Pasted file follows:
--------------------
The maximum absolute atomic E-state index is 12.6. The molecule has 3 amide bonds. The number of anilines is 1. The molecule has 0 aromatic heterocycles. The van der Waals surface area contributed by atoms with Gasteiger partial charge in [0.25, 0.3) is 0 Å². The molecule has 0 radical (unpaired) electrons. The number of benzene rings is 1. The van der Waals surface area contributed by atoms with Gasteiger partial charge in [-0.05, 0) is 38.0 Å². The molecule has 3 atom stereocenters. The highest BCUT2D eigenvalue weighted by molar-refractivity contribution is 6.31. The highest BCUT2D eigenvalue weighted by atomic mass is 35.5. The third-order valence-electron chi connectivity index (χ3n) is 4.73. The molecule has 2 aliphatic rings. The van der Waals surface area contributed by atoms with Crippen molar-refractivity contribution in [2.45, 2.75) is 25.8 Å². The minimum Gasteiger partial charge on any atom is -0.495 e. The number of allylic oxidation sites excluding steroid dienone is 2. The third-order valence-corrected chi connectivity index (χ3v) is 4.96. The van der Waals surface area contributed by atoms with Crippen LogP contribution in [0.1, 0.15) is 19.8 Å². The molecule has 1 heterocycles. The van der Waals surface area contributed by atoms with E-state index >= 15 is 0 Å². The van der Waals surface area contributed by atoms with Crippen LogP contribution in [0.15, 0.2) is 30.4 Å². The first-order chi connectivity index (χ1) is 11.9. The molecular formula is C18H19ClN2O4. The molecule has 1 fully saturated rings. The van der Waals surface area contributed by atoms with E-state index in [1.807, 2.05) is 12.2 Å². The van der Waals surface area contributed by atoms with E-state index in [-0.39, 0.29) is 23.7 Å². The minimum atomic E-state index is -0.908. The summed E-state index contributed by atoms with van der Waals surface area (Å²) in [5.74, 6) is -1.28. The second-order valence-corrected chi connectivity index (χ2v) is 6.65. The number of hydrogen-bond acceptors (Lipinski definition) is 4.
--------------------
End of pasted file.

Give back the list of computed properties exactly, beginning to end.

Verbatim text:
The maximum absolute atomic E-state index is 12.6. The molecule has 3 amide bonds. The number of anilines is 1. The molecule has 0 aromatic heterocycles. The van der Waals surface area contributed by atoms with Gasteiger partial charge in [0.25, 0.3) is 0 Å². The molecule has 0 radical (unpaired) electrons. The number of benzene rings is 1. The van der Waals surface area contributed by atoms with Gasteiger partial charge in [-0.05, 0) is 38.0 Å². The molecule has 3 atom stereocenters. The highest BCUT2D eigenvalue weighted by molar-refractivity contribution is 6.31. The highest BCUT2D eigenvalue weighted by atomic mass is 35.5. The third-order valence-electron chi connectivity index (χ3n) is 4.73. The molecule has 2 aliphatic rings. The van der Waals surface area contributed by atoms with Crippen molar-refractivity contribution in [2.45, 2.75) is 25.8 Å². The minimum Gasteiger partial charge on any atom is -0.495 e. The number of allylic oxidation sites excluding steroid dienone is 2. The third-order valence-corrected chi connectivity index (χ3v) is 4.96. The van der Waals surface area contributed by atoms with Crippen LogP contribution in [0.1, 0.15) is 19.8 Å². The molecule has 1 heterocycles. The van der Waals surface area contributed by atoms with E-state index >= 15 is 0 Å². The van der Waals surface area contributed by atoms with Crippen LogP contribution in [0.15, 0.2) is 30.4 Å². The first-order chi connectivity index (χ1) is 11.9. The molecular formula is C18H19ClN2O4. The molecule has 1 fully saturated rings. The van der Waals surface area contributed by atoms with E-state index in [1.807, 2.05) is 12.2 Å². The van der Waals surface area contributed by atoms with E-state index in [-0.39, 0.29) is 23.7 Å². The minimum atomic E-state index is -0.908. The summed E-state index contributed by atoms with van der Waals surface area (Å²) in [5.74, 6) is -1.28. The second-order valence-corrected chi connectivity index (χ2v) is 6.65. The number of hydrogen-bond acceptors (Lipinski definition) is 4.